The International Scientific Committee on Energy and Sustainability was established by ICOMOS in 2012 to further the conservation and protection of heritage places through the soundly-based application of energy conservation and sustainable development principles to heritage places.
(August 2020 note: the ISCES website is not operational at present. The link above will be updated when the website becomes operational again)
The Australia ICOMOS National Scientific Committee on Energy and Sustainability was formed in 2014 from the Energy and Sustainability Working Group, also to further the conservation and protection of heritage places through the soundly-based application of energy conservation and sustainable development principles to heritage places and expand the work of ISCES to with the involvement of Australia ICOMOS members.
Read about ICOMOS’ collaboration with other organisations in the area of Sustainable Development.
“New life for historic cities: The historic urban landscape approach explained” UNESCO, 2013 [PDF size: 6.6MB]
This brochure introduces the Recommendation on the Historic Urban Landscape – UNESCO’s holistic approach to managing historic urban landscapes by integrating the goals of urban heritage conservation and those of social and economic development. This method sees urban heritage as a social, cultural and economic asset for the development of cities.
State Guidelines – Energy Efficiency in Heritage Places
Click on the links below to access PDFs of these guidelines
- Renewable Energy Systems in State-Registered Place (WA State Heritage Office)
- Heritage Buildings and Sustainability (VIC Heritage Council)
- Heritage Buildings and Energy Efficiency Regulations (VIC Heritage Council)
- Solar Panel Guidelines – Colonel Light Gardens State Heritage Area (SA DEWNR)
- Building Services – Upgrades and Installation (QLD DEHP)
- Heritage & Solar Technology Guidelines (Hobart City Council)
- Solar energy installations on heritage buildings (Mount Alexander Shire Council)
Old Star, Green Star_Architecture Bulletin_Sept-Oct 2009 [PDF size: 188KB]
The greenest buildings are actually well-managed existing buildings, argues Craig Roussac in this article.
Sustainable heritage_Architecture Bulletin, March-April 2011 [PDF size: 4.2MB]
In this issue: Why adaptation and conservation is a sustainable long-term strategy.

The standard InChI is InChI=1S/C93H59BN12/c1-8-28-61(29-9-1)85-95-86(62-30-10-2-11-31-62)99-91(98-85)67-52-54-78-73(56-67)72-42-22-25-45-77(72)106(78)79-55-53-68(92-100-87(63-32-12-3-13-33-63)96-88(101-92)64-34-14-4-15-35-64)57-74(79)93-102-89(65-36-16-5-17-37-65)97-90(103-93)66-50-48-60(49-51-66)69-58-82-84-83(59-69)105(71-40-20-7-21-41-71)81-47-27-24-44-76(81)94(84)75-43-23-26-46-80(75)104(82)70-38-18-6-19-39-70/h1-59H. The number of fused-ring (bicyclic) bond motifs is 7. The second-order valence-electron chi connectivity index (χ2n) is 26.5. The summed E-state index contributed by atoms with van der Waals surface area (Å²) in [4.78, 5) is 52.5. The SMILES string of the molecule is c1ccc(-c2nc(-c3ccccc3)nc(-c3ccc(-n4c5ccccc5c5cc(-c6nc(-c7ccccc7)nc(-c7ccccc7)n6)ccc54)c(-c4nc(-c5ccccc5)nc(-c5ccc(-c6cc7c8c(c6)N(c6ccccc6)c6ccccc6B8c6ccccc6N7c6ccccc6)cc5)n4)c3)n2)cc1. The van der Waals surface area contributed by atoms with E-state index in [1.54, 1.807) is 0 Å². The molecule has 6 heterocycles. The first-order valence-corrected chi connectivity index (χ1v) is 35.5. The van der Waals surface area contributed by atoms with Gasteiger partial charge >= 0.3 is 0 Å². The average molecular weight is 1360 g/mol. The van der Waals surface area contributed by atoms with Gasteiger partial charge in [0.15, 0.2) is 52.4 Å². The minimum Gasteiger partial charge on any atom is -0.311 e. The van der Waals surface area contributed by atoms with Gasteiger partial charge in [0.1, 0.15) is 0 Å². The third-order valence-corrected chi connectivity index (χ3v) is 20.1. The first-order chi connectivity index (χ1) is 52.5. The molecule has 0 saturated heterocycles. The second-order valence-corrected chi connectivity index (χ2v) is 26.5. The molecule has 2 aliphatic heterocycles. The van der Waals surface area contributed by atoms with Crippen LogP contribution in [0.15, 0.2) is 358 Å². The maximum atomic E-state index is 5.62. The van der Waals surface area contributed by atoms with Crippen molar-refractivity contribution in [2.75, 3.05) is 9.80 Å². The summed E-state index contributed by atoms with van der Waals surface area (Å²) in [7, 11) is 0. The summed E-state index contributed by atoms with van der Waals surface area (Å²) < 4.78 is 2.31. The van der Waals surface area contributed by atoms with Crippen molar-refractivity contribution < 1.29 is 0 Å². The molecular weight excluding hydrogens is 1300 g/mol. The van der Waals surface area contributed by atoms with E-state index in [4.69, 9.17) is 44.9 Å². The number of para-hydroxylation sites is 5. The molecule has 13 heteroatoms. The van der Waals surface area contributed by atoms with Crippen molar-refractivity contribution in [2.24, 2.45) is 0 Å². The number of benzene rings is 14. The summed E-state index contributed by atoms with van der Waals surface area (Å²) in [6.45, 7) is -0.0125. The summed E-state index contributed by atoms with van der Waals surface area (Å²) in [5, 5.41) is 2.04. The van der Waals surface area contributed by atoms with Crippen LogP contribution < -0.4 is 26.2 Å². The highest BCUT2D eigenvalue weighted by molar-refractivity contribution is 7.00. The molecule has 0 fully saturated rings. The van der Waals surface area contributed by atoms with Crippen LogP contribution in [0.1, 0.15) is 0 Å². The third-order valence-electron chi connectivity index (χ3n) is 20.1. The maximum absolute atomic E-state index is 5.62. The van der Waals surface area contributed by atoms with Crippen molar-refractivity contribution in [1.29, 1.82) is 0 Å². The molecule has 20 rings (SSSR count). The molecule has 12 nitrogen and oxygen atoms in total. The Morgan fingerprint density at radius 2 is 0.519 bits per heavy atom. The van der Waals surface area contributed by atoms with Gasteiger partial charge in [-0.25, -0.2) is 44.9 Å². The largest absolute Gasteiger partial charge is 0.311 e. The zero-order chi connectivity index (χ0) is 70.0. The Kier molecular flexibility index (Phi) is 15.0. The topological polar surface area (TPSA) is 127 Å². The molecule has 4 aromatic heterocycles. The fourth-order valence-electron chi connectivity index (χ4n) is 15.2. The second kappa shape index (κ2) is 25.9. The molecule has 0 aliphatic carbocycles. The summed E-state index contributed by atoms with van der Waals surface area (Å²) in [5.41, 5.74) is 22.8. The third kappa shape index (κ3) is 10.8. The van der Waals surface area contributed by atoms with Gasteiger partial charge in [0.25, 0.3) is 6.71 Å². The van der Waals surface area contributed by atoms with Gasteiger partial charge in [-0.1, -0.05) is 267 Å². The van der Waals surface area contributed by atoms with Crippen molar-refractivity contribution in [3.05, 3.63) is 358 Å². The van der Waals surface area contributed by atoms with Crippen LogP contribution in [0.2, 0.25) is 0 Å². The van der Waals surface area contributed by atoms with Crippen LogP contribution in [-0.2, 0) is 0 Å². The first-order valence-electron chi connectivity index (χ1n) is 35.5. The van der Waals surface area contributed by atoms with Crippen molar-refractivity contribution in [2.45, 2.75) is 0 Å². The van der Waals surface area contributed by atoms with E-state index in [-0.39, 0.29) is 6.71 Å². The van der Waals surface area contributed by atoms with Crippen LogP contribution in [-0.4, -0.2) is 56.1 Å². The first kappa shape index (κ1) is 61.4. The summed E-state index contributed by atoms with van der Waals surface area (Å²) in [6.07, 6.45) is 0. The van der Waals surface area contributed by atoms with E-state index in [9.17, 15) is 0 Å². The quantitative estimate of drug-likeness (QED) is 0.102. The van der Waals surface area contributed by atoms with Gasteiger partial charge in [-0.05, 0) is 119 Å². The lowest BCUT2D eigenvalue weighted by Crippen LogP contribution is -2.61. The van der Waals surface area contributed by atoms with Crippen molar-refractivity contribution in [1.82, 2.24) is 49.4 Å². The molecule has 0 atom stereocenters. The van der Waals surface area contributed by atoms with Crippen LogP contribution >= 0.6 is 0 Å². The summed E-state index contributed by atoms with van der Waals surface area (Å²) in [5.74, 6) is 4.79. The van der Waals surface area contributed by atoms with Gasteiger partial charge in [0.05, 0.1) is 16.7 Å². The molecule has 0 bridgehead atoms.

This bibliography was put together by the Australian Working Group of ICOMOS International Scientific Committee on Energy & Sustainability (ISCES).
Responsible Retrofit of Traditional Buildings, The Sustainable Traditional Buildings Alliance, 2012 [PDF size: 1.4MB]
This report looks into key aspects of the responsible retrofit of traditional buildings on behalf of the Department of Energy and Climate Change (DECC). This work was undertaken by the Sustainable Traditional Buildings Alliance (STBA) which represents most of the main historic building groups in the UK as well as mainstream construction-related organisations.
Sustainable Housing Guide – Harnessing Cooling Breezes, Planning Services Special Projects Unit, City of Townsville [PDF size: 760KB]
This guide provides advice on harnessing breezes and creating air movement inside dwellings.
Energy Heritage – A guide to improving energy efficiency in traditional and historic homes, Changeworks Resources for Life, 2008 [PDF size: 4.1MB]
This comprehensive guide encourages and facilitates energy efficiency improvements in traditional and historic homes across the UK.
GREENING HISTORIC BUILDINGS: A study of Heritage Protection and Environmental Sustainability, ISS Institute December 2014, [PDF size: 1MB]
This report explores issues related to making historic buildings perform more sustainably – a concept popularly termed Greening Historic Buildings. The information presented is a culmination of research, interviews, site visits, workshops, conference papers and round table discussions in which the Fellow participated while in New York City as a participant of the 2013 Association for Preservation Technology International’s (APTi) conference on ‘Preserving the Metropolis’.
Window of opportunity: The environmental and economic benefits of specifying timber window frames, WWF, 2005, [PDF size: 2MB]
In 2005, WWF (World Wide Fund for Nature, formerly World Wildlife Fund) published the report ‘Window of Opportunity’, outlining the environmental and economic benefits of specifying timber window frames to help drive a better future for global forests, and could make the difference between losing them, or keeping them standing and benefitting both people and nature.
Buildings and the construction industry are one of the largest carbon polluters in the UK today and there is consensus that we urgently need to tackle carbon emissions from buildings. Visit the Historic England website for more information to download the following reports:
- Heritage Counts 2019 – There’s No Place Like Old Homes: Re-Use and Recycle to Reduce Carbon
- Understanding Carbon in the Historic Environment
- Valuing carbon in pre-1919 residential buildings